Maple Syrup

I don’t know why as I sat here today, without a pancake or waffle in sight, I started thinking about maple syrup, but I did. So I decided to take a look at a bit of the history and intrigue surrounding this expensive and intriguing amber nectar.

It’s regularly at the centre of celebrity crash diets, entangled in legislation against fakery, and has archaeologists on both sides of the Atlantic arguing over it.

It seems that maple syrup is a celebrity of the food world, not to be confused with other more proletariat syrups. And, even though the shops are filled with alternatives like agave, the demand for maple syrup grows sharply every year despite its high price, so maybe we are all learning to adore it.

If we are then it is for good reason, there are poor substitutes and ‘maple flavour’ syrups, but there is no other real alternative to maple syrup. Agave is nice enough, but it’s a totally different beast, maple syrup has it’s own smooth texture and that distinctive taste which make it unique, but what is it, where does it come from, and how is it harvested?

You take a tree…

Maple syrup is obtained by extracting and then cooking the sweet-water sap of certain varieties of maple tree. The most commonly ‘tapped’ is the sugar maple found in the Southern states of Canada and the Northern states of the U.S.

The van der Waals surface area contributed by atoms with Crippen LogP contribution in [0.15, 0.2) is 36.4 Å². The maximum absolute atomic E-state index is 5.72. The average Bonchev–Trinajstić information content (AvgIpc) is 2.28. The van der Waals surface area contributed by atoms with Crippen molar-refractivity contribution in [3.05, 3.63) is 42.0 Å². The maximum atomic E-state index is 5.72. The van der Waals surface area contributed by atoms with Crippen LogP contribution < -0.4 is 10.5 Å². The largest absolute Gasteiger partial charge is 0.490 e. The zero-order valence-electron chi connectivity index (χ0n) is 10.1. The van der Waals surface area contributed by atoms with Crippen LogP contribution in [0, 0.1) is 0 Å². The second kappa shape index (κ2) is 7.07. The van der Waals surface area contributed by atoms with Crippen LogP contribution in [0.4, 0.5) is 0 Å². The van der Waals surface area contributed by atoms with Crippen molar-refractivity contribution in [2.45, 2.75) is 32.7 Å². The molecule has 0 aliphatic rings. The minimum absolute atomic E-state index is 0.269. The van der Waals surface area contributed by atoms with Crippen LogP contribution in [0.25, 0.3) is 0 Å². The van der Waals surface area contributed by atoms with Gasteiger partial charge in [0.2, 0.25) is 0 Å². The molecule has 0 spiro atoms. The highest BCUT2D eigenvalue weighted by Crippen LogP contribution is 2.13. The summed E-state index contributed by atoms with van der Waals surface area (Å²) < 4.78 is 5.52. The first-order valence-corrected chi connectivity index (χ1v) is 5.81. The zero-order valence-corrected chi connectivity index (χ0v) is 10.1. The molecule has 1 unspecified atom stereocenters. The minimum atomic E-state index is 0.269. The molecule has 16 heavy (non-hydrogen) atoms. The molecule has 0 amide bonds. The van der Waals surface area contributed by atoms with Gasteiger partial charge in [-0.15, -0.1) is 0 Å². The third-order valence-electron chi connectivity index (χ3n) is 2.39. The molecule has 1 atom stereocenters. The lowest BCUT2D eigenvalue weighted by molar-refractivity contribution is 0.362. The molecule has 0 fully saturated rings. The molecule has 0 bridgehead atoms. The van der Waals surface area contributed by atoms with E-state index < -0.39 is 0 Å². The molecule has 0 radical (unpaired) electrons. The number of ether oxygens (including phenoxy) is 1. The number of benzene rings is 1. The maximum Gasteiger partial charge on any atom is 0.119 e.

To unravel the mysteries, we need to start with the mysterious sounding sweet-water sap. Maple syrup is 100% sweet-water sap. This is not the circulatory sap of the tree. It is different liquid which lives in the outer layers of the tree. It is so close to the surface that it will flow from any wound.

Farmers and hobbyists

Nowadays, maple syrup production is a small industry…. with a twist. Mostly practised, on a part-time basis, by Canadian and American “sugar-bush” farmers who are after extra revenues. The technique has changed very little: metal spouts and hanging galvanized metal buckets are still used.

Here comes the twist, since not much equipment is necessary and with the market price spiralling ever upwards, maple syrup harvesting is fast becoming a winter hobby for anyone. While researching this article, I found out that people were foraging sweet-water sap.

Take a small stand of maple trees, even one sugar maple in the back garden might suffice, a metal tap, a bucket, a good old fashion winter season and you should get gallons of sap.. Once the sap is collected, it is cooked on the stove or surprisingly….. in the microwave, to obtain the much desirable amber nectar.

Bear in mind that maple syrup is a pure product, made 100% from maple sap, hence the cost. At the other end of the spectrum, imitations often contains no more than 4%. Intrinsically, there is nothing wrong with these syrups, except that they are not maple syrup and often are so cleverly packaged that they look like the real deal.

Maple Syrup producers are hoping that the imitations will be cut short soon. In late 2011, Senators in Vermont, Maine and New York co-sponsored a bill which made it a felony to sell fake maple syrup as the real thing, increasing the penalties from one year to five years in prison.